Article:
When Everything Changed
"One hundred and eleven days after I closed our offices on Reagan Drive, I admitted what was obvious to everyone but me. You good, Ross? Nope. Not good."
One hundred and eleven days after I closed our offices on Reagan Drive, I admitted what was obvious to everyone but me. You good, Ross? Nope. Not good.
In those first three and a half months, I did all the things a leader does in a crisis:
- Quickly pivot and migrate as many programs as possible to virtual formats;
- Apply for every possible COVID-19 relief opportunity;
- Reach out to funders to ask if we can change program funding to operations;
- Purchase Zoom Pro accounts for all staff;
- Arrange for our offices to be cleaned as if we were a hospital; and
- Keep everyone on the payroll. (Major fundraisers were canceled or postponed. I did not share this significant challenge with anyone other than my wife and our COO. When I learned of approval for the first round of the Payroll Protection Program (PPP), I burst into tears.)
It was early July 2020, and it wasn’t just the pandemic that was weighing heavy on my heart. Racial unrest. An economic crisis. Tornadoes. The loss of loved ones. I was missing everything about my life before all this happened: travel, family, live music, lectures, conferences, poetry gatherings, art shows, and the ritual of going to the office in the morning and coming home at night. I was struggling to see a path forward. I no longer felt that I had control over the course of events that were unfolding.
And then everything changed. When we learned that the students in our Career Pathways program would not be returning to in-person instruction in the fall, we converted our 3,000 sq foot offices into a safe place for them to come and learn remotely. We’re not talking about simply providing broadband WiFi and a Chromebook, although both are important. We are talking about providing a safe place for youth whose homes, for whatever reasons, might not be conducive to learning.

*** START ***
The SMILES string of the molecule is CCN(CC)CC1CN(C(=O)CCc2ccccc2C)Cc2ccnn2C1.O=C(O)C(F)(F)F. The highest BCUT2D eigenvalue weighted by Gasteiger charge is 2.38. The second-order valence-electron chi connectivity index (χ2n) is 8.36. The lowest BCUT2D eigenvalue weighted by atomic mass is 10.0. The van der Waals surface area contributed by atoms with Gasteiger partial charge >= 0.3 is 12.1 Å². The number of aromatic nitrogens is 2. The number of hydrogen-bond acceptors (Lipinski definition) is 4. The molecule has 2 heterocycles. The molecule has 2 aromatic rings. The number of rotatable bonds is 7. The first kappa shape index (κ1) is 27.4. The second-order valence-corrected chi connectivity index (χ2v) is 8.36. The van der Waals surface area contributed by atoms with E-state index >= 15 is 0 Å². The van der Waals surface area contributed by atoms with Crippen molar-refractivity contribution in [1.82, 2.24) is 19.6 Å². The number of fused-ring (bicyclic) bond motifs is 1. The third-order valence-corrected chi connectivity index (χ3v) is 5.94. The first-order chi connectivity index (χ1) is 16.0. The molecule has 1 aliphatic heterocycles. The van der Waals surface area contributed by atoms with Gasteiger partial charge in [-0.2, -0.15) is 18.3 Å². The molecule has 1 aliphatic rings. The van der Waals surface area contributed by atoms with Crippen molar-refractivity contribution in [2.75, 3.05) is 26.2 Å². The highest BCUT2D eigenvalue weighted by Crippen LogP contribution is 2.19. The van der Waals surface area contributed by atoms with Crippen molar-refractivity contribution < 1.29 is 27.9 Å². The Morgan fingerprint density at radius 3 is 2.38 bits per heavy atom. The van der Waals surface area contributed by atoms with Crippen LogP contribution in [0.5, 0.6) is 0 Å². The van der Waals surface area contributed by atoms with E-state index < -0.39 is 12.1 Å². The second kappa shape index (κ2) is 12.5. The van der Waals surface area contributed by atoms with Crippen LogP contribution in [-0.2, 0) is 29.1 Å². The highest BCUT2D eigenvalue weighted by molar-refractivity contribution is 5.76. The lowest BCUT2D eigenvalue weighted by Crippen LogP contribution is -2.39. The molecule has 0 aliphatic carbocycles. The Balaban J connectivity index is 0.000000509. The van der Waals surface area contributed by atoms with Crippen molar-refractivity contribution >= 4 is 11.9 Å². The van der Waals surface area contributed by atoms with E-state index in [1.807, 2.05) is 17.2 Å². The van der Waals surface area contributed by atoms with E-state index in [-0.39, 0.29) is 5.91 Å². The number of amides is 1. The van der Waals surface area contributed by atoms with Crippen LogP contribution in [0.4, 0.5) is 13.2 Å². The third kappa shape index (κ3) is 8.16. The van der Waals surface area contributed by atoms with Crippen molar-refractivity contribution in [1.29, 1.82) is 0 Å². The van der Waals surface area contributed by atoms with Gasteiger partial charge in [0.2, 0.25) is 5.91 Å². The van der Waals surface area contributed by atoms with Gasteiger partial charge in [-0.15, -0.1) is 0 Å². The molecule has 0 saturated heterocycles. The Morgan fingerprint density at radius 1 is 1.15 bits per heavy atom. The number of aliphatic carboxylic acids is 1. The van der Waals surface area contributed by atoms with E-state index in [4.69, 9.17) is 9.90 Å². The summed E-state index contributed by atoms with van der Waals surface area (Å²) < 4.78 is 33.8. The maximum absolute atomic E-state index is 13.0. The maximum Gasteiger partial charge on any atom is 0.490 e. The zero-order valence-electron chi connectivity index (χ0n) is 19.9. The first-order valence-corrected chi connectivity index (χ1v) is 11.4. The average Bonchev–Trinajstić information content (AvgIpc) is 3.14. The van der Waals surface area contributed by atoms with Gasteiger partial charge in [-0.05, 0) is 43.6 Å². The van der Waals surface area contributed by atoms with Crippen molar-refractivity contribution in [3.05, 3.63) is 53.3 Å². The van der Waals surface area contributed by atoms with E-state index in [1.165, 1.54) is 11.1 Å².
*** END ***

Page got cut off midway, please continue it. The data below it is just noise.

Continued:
In August, with the support of a rock-solid group of partners, funders, and allies, we purchased acrylic to wrap our learning stations, hand sanitizer, electric thermometers, this cool electrostatic microbial germ killer, and a ton of masks. We opened our doors at 7 am on September 8th and welcomed the first students to MeckEd’s Learning Lab.
It did not take long before we began to understand the rhythm of a high schoolers’ day, especially our seniors. They sign in, have a period of synchronistic learning followed by time to work independently, meaning they are quiet for about an hour, and then they want to either have some fun or just chill. We bought bean bag chairs and set up an old monitor with a PlayStation 4. With the help of a board member, we manifested a ping pong table. Sometimes we watched a movie in the afternoon. Sometimes I’d find them filming elaborate TikTok performances, and I don’t even know what that is.
There are days when we have students taking a gym class in our copy room, language arts in our dining area, math in the development office, and science in another. We’ve had mannequins set up to demonstrate different hairstyles for one of our cosmetology students.
Many, if not all of the young people we serve, are quick to say that MeckEd helped put them on a path to a bright future and opened their eyes to a world of possibility.
If I have one thing to say about the past year, it’s this: To all of the students who attend the Learning Lab, thank you. We may have helped you on your journey, but you saved me. Every day you show us what a world of possibility looks like. Because of you, I get to see the future, and it gives me hope.
In the words of New Jersey native Jon Bon Jovi, “When you can’t do what you do, you do what you can.” Now, I need to go. It’s already 6 am, and our West Charlotte crew will be arriving at 7 am. I want to welcome them with the lights on, doors open, and a warm breakfast.
- Ross Danis
MeckEd’s Career Pathways program seeks to be Mecklenburg County’s premiere college and career readiness program for In-School Youth who face obstacles that limit their access to opportunity.